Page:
Customer demand is behind the launch of the new 2023 Ram Rebel 2500 pickup. The truck offers what Ram calls best-of-both-worlds off-road capability, plus towing, making a combination that the company believes will appeal to outdoors enthusiasts who want to tow their boat or RV to remote spots then go play in their truck. It’s been slotted into the line-up just below the Power Wagon.
What makes it special, however, is the addition of an optional diesel engine. It’s the first heavy-duty off-road truck Ram has brought to market with the Cummins powerplant in it, and the company is betting it will be popular.
After a day testing the gas and diesel versions side by side, the diesel is the obvious choice, and with only a $10,000 price difference between the two, it doesn’t really affect affordability.
Powertrain: The choice of engines is a big deal with the Rebel 2500, as is the beefed up off-road gear you can’t see.
The gas engine is a 6.4-litre V8 that provides 410 horsepower and 495 pound-feet of torque. It’s combined with an eight-speed automatic transmission. The diesel makes 370 hp and 850 lb-ft, and is paired with a six-speed auto.
To bring the Rebel almost in line with the Power Wagon, but without stealing its thunder as Ram’s off-road halo truck, they’ve added an electronically locking rear differential, active suspension, Bilstein shocks, automatic ride-levelling and other off-road specific equipment.
Drive: After a day of driving both the diesel and gas versions on road and off, the choice is easy. The diesel stands far above the gas engine in performance. It is quieter, more responsive and delivers that torquey grunt of power that only a diesel can. The gas engine was whiny and felt underpowered when asked to accelerate.
There’s not much loss in towing power with the diesel. Thanks to the extra weight of the bigger block, it can haul about 272 kg (600 lbs) less than the gas engine’s rated 7,652 kg (16,870 lbs).
Off road, the truck is surefooted and competent. The terrain we covered wasn’t particularly challenging, but the Rebel 2500 certainly has the power and running gear to deliver you far into the wilds.
It is also equipped with a new suite of trailering aids that help to back up and monitor surroundings.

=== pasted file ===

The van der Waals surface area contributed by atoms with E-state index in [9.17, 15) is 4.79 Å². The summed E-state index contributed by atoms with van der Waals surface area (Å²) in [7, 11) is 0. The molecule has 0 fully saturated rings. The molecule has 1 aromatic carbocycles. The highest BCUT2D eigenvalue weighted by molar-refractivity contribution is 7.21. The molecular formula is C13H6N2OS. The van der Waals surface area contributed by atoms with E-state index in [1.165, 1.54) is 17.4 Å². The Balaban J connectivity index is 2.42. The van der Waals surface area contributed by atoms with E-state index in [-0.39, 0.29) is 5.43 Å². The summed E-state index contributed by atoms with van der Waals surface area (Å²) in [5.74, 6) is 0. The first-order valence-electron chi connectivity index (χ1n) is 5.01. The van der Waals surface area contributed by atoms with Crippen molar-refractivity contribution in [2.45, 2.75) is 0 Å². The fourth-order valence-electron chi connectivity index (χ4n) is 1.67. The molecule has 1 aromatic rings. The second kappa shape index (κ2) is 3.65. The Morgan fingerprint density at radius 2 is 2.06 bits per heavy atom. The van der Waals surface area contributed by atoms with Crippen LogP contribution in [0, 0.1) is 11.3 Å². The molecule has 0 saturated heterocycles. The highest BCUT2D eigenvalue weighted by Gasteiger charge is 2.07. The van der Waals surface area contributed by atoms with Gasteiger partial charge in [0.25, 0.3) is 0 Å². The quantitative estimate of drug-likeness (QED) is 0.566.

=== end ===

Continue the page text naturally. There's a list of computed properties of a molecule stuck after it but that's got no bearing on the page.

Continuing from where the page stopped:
Exterior: The Rebel 2500 presents like many an off-road truck with its tall stance, high wheel wells, big wheels and rugged-looking grille. The Ram has the Mopar Sport Hood, which has prominent power bump. It looks great, but is a pain to see over when off-roading. The truck’s height makes it a challenge to climb into. Our testers were not equipped with running boards; they are a highly recommended option.
Interior: The Rebel 2500 is available only in crew cab configuration. That means there’s plenty of legroom in the rear, and the seats fold away to leave an accessible and box-like cargo space when needed.
Up front, the cabin is dark and sombre, with very little in the way of accents. Discreet Rebel logos are strategically placed so you don’t forget what you are driving.
The optional 12-inch display runs on the latest Uconnect 5 operating system. While you can connect using your Android or Apple device, the onboard navigation system leaves a lot to be desired, with painfully slow loading times and an awkward interface. The screen also seems unnecessarily big.
Likewise, the 12-inch driver’s digital cockpit display left me feeling frustrated. Ram claims there are over 24 possible configurations of instruments and data. During our drive several attempts to customize the display ended in abject failure.
The gearshift is a remarkably small button on the dash, just below the driver’s right hand. It doesn’t impart the kind of authority you might expect or like in a heavy-duty off-road pickup like this.
There is seating for six in this truck, which means the centre console folds out into a seat; that’s just big enough to perch on. It’s got plenty of room when in storage mode, however, and there are numerous cubbies and charging ports throughout the cabin.
Seating is comfortable and easily adjusted. The transmission tunnel, however, takes a big chunk out of the passenger’s leg room, making long drives in the right seat less relaxing.
Conclusion: If you need a truck that can tow your toys to the trailhead, then take you down that trail, the Rebel 2500 diesel is worth considering. It may not have the Power Wagon’s rock crawling prowess, but its towing capacity more than compensates, making it a far better all rounder than its big brother.